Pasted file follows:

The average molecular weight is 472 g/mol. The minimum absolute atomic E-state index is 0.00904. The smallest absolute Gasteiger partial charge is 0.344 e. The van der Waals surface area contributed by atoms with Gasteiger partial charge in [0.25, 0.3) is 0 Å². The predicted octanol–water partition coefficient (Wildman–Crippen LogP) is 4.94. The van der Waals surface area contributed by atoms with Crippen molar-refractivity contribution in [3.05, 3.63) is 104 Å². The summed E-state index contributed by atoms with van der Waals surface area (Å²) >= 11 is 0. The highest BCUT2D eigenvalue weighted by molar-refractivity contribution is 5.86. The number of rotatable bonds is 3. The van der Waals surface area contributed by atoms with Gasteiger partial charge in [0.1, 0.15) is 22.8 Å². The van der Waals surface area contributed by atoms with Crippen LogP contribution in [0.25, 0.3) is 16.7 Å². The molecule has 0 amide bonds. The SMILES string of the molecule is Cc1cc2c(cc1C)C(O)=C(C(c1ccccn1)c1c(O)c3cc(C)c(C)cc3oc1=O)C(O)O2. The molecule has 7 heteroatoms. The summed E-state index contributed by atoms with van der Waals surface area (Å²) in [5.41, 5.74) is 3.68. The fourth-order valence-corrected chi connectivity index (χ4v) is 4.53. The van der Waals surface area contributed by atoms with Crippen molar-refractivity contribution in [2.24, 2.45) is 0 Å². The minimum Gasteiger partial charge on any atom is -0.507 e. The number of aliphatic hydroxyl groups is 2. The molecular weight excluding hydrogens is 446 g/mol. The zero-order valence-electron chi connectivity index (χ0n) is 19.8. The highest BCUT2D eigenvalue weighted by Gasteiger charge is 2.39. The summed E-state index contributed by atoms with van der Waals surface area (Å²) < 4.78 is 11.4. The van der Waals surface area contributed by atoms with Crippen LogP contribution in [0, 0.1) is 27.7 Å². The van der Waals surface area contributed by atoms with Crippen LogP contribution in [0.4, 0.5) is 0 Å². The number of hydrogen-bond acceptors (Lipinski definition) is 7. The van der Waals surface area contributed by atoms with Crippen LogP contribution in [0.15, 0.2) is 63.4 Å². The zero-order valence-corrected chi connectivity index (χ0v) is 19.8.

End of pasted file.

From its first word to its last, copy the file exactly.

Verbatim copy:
The average molecular weight is 472 g/mol. The minimum absolute atomic E-state index is 0.00904. The smallest absolute Gasteiger partial charge is 0.344 e. The van der Waals surface area contributed by atoms with Gasteiger partial charge in [0.25, 0.3) is 0 Å². The predicted octanol–water partition coefficient (Wildman–Crippen LogP) is 4.94. The van der Waals surface area contributed by atoms with Crippen molar-refractivity contribution in [3.05, 3.63) is 104 Å². The summed E-state index contributed by atoms with van der Waals surface area (Å²) >= 11 is 0. The highest BCUT2D eigenvalue weighted by molar-refractivity contribution is 5.86. The number of rotatable bonds is 3. The van der Waals surface area contributed by atoms with Gasteiger partial charge in [0.1, 0.15) is 22.8 Å². The van der Waals surface area contributed by atoms with Crippen LogP contribution in [0.25, 0.3) is 16.7 Å². The molecule has 0 amide bonds. The SMILES string of the molecule is Cc1cc2c(cc1C)C(O)=C(C(c1ccccn1)c1c(O)c3cc(C)c(C)cc3oc1=O)C(O)O2. The molecule has 7 heteroatoms. The summed E-state index contributed by atoms with van der Waals surface area (Å²) in [5.41, 5.74) is 3.68. The fourth-order valence-corrected chi connectivity index (χ4v) is 4.53. The van der Waals surface area contributed by atoms with Crippen molar-refractivity contribution in [2.24, 2.45) is 0 Å². The minimum Gasteiger partial charge on any atom is -0.507 e. The number of aliphatic hydroxyl groups is 2. The molecular weight excluding hydrogens is 446 g/mol. The zero-order valence-electron chi connectivity index (χ0n) is 19.8. The highest BCUT2D eigenvalue weighted by Gasteiger charge is 2.39. The summed E-state index contributed by atoms with van der Waals surface area (Å²) < 4.78 is 11.4. The van der Waals surface area contributed by atoms with Crippen LogP contribution in [0, 0.1) is 27.7 Å². The van der Waals surface area contributed by atoms with Crippen LogP contribution in [0.4, 0.5) is 0 Å². The number of hydrogen-bond acceptors (Lipinski definition) is 7. The van der Waals surface area contributed by atoms with Crippen LogP contribution in [0.15, 0.2) is 63.4 Å². The zero-order valence-corrected chi connectivity index (χ0v) is 19.8.